In the sixth IPCC Report, the Intergovernmental Panel on Climate Change (IPCC) published the scientific basis of the global climate system and climate change. It shows that temperatures have risen rapidly almost all over the world since pre-industrial times and will continue to do so. In many areas of the world, this is leading to extreme weather events, such as heavy rain, floods and droughts. The report shows not only what effects have already been observed, but also what changes can be expected in the future in different regions.What impact will climate change have on agriculture in West Africa? Will chocolate soon become an even more scarce commodity? You can find the answer to these questions in this blog post.
Background, Facts and Figures
The IPCC report consists of three volumes, each of which is being worked on by different working groups. All three groups have as their goal to evaluate climate scenarios that may occur in the future. Working Group II and III elaborate on the consequences of climate change and possible adaptation and mitigation pathways. The current issue contains the results of working group 1 and deals with the projection of climate change. Based on scientific principles, the report shows the changes in the global climate system. This includes regional and global simulations as well as observations and evidence. The core result of the report could be summarized as follows: the temperature of the atmosphere, oceans and on land has risen sharply in only a short period of time. Humans are clearly responsible for this.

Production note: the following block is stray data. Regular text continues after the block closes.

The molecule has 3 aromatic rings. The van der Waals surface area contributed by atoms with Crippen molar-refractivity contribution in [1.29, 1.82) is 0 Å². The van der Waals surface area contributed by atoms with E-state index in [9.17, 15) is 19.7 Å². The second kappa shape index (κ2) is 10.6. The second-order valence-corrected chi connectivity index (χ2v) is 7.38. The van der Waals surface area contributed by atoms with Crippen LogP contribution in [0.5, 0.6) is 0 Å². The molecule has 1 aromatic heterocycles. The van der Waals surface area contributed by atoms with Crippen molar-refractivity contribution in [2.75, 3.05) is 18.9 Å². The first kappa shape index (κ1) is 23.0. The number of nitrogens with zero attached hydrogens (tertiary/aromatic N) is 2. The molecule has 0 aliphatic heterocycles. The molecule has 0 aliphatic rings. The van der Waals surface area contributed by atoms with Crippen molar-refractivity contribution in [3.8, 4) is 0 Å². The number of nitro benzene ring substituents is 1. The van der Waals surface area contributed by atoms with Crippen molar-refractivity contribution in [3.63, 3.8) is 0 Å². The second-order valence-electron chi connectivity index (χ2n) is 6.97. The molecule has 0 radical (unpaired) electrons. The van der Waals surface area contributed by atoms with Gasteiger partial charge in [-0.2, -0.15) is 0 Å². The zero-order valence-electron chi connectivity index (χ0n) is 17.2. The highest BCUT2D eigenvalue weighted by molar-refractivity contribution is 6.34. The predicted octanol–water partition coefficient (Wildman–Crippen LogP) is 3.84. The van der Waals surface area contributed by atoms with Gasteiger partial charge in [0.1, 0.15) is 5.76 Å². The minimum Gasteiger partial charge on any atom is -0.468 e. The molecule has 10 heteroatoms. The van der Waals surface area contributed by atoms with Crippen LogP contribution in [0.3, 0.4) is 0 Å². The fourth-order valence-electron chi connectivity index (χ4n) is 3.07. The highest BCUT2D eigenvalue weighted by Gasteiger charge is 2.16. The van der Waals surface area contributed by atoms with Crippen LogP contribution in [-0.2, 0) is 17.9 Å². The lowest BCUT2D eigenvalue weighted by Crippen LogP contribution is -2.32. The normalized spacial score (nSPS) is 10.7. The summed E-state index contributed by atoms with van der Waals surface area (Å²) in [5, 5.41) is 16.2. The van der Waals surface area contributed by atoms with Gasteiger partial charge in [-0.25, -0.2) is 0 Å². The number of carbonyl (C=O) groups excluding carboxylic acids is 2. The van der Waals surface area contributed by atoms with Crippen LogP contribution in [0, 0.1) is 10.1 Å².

But global warming is not in itself a new phenomenon. Some five thousand years ago, the global temperature increased. However, while some parts of the earth became warmer, other regions became colder. Nevertheless, the overall temperature rose by a total of 1.5 °C every thousand years. In the past, such a trend was always reversed by a cooling process. In all these respects, man-made global warming differs from a natural one. In just 50 years, the global temperature has risen by 1.1 °C.
This rapid increase affects different regions of the world differently. In addition to higher temperatures, changes in precipitation and soil moisture are considered indicators of climate change. The more global warming increases, the greater the consequences in these three areas. For this reason, climate policy sets the goal of not exceeding a certain temperature increase. With a climate target of 1.5 °C, for example, this would mean that extreme temperature events would occur about 4 times more frequently and almost 2 degrees hotter than before within a decade. Similar predictions are made for heavy rainfall, which is expected to be 10.5% more intense at 1.5 °C global warming. With a climate target of 2 °C, on the other hand, the intensity of heavy rainfall would even have to be expected to be 14 % higher than in the pre-industrial era. This would mainly affect regions in high latitudes, the tropics and monsoon regions. This includes the Ivory Coast, Indonesia, Brazil and Ghana. Cocoa plants are cultivated in all these countries. This raises the question of what consequences climate change will have on cocoa cultivation.
Climate change and cocoa cultivation
The effects of global warming can already be observed in Africa. Relative sea levels have risen, surface temperatures have increased significantly compared to the rest of the world, and there are more cold and heat extremes.
For the future, scientists of the Intergovernmental Panel on Climate Change predict frequent and intense heavy rainfall events. This is especially true for West Africa and thus also for Ghana. As a result of intense rainfall, floods and inundations caused by rain are to be expected in the future and have already been observed. This has already been the case for example, in Niger, where flooding occurred in numerous communities. At the same time, desiccation and drought are already plaguing many West African regions. Natural events are having an impact on local agriculture. This includes cocoa farming.